Thursday, September 27, 2012

Word 2010: Linear format equations tips and tricks

Word 2010 has a nifty, almost LaTeX-like equation typesetting interface (as opposed to Equation Editor in previous versions).  To insert an equation using the keyboard, press ALT+=, and then type the equation. The most up-to-date documentation is available online (it's also viewable in Word help files under Equations in Windows, but does not appear on Mac Office 2011).

Word uses "Unicode Nearly Plain-Text Encoding for Mathematics" for mathematical expressions. It follows "Unicode Technical Note 28" convention. Whereas one can wing it without learning Unicode syntax and by mostly sticking to LaTeX, there is definitely more to this.

Today we resolved two more complex issues. One was how to typeset multi-line equations, and the second one was how to add equation numbering.

Q1:  How to typeset multi-line equaions? 
A1:  Turns out, it's quite simple within the \eqarray environment. Similar to LaTeX.  Use & to indicate where to align, and @ to indicated where to line break. It's now well documented, see the very first example. An explanation of how this works and more complex examples can be found in Murray Sargent's blog post.

Q2:  How to number equations?
A2:  As Technical Note 28 suggests, inserting #(1), or \eqno(1),  after the equation should add a right-justified equation number (Section 3.21).  However, it doesn't work. At least not in Word.  It does, however, work in PowerPoint (and supposedly in Excel and OneNote).  See here for an explanation of how numbering should work.  See comment from user Nali (26nov2009) about how to do it in other Office products. On a related note, \eqno is not listed in the "Math AutoCorrect symbols" in Word equaion documentation, so it's clearly not supported.

Q3:  Ok then, so what if I'm using Word?
A3:  To get equation numbering for equations in display mode:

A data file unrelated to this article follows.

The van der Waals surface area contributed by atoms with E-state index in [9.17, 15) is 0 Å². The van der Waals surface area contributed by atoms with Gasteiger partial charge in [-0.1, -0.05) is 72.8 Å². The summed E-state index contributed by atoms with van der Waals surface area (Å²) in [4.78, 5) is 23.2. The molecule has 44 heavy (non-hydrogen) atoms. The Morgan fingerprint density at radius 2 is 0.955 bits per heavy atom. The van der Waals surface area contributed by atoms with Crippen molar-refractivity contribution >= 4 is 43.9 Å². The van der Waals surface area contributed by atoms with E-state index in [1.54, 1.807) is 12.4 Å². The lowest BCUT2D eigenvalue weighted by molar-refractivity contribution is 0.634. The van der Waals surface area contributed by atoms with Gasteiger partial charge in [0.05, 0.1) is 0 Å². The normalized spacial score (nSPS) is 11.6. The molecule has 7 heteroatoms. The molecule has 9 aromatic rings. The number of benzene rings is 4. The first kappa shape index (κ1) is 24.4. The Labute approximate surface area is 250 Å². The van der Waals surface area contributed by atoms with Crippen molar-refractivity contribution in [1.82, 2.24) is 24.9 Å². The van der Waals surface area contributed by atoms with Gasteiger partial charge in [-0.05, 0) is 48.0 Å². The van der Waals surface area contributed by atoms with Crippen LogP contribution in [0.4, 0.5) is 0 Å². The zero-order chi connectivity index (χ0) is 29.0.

1. Insert a 3 x 1 table with gridlines but no borders. Set table to take 100% of page width, and columns to take roughly 10%, 80% and 10%, respectively. Set vertical alignment of columns to center, so that for a multi-line equation, the equation number remains centered.
  2. To insert the equation number, simply add a numbered item to the rightmost (or leftmost) cell. Since "(#)" is not a built-in numbering format, you may need to create it first. This will provide automatic numbering of subsequent equations. Alternatively, you can simply specify the equation numbers manually.
  3. The limitation with (2) is that you cannot cross-reference the equation number. An alternative approach is to add a caption, and then drag it into the cell of the table (by default, it will initially appear either above or below the table). This will also increment automatically, and you should be able to cross-reference it. However, I have had mixed luck with this approach.
  4. If necessary, add spacing after the paragraph(s) inside the table, so that the equation is vertically centered between the paragraph above and the paragraph below.
  5. To save the resulting table for repeated use, there are (at least) two possibilities. First, you should be able to use Insert -> AutoText -> New... to save the table as an AutoText item. Second, I believe there is something called the Table Gallery that you can add to (this may only be available under Windows). Unfortunately, I have not been able to get either of these to work.

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